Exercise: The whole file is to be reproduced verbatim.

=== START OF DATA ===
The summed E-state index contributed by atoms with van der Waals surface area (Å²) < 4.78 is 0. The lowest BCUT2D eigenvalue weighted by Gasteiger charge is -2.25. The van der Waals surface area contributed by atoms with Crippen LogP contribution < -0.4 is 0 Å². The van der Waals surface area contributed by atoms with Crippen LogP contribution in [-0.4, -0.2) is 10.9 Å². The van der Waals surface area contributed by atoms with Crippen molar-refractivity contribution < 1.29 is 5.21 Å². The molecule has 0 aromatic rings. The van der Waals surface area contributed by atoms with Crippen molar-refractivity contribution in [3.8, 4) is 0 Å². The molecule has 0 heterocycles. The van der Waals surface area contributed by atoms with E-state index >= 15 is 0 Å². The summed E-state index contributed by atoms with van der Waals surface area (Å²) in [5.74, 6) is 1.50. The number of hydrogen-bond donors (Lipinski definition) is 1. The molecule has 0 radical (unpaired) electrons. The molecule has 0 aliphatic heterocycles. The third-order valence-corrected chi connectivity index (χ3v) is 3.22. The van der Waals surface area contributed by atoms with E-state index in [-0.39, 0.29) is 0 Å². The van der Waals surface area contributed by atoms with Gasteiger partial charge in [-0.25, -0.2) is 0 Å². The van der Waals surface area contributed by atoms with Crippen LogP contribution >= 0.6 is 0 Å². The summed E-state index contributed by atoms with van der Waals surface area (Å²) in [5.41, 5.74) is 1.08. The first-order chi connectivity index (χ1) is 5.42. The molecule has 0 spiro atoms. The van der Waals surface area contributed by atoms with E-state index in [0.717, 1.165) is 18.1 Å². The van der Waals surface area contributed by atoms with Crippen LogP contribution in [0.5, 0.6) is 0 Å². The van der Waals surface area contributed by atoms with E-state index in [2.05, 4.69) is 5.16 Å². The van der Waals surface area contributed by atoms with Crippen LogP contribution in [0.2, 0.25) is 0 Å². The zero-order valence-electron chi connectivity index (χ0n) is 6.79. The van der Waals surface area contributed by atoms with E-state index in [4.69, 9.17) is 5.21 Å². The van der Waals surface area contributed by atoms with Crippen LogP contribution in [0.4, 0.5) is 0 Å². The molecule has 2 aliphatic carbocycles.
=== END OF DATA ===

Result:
The summed E-state index contributed by atoms with van der Waals surface area (Å²) < 4.78 is 0. The lowest BCUT2D eigenvalue weighted by Gasteiger charge is -2.25. The van der Waals surface area contributed by atoms with Crippen LogP contribution < -0.4 is 0 Å². The van der Waals surface area contributed by atoms with Crippen LogP contribution in [-0.4, -0.2) is 10.9 Å². The van der Waals surface area contributed by atoms with Crippen molar-refractivity contribution < 1.29 is 5.21 Å². The molecule has 0 aromatic rings. The van der Waals surface area contributed by atoms with Crippen molar-refractivity contribution in [3.8, 4) is 0 Å². The molecule has 0 heterocycles. The van der Waals surface area contributed by atoms with E-state index >= 15 is 0 Å². The summed E-state index contributed by atoms with van der Waals surface area (Å²) in [5.74, 6) is 1.50. The number of hydrogen-bond donors (Lipinski definition) is 1. The molecule has 0 radical (unpaired) electrons. The molecule has 0 aliphatic heterocycles. The third-order valence-corrected chi connectivity index (χ3v) is 3.22. The van der Waals surface area contributed by atoms with E-state index in [-0.39, 0.29) is 0 Å². The van der Waals surface area contributed by atoms with Gasteiger partial charge in [-0.25, -0.2) is 0 Å². The van der Waals surface area contributed by atoms with Crippen LogP contribution >= 0.6 is 0 Å². The summed E-state index contributed by atoms with van der Waals surface area (Å²) in [5.41, 5.74) is 1.08. The first-order chi connectivity index (χ1) is 5.42. The molecule has 0 spiro atoms. The van der Waals surface area contributed by atoms with E-state index in [0.717, 1.165) is 18.1 Å². The van der Waals surface area contributed by atoms with Crippen LogP contribution in [0.5, 0.6) is 0 Å². The van der Waals surface area contributed by atoms with E-state index in [2.05, 4.69) is 5.16 Å². The van der Waals surface area contributed by atoms with Crippen LogP contribution in [0.2, 0.25) is 0 Å². The zero-order valence-electron chi connectivity index (χ0n) is 6.79. The van der Waals surface area contributed by atoms with E-state index in [4.69, 9.17) is 5.21 Å². The van der Waals surface area contributed by atoms with Crippen LogP contribution in [0.4, 0.5) is 0 Å². The molecule has 2 aliphatic carbocycles.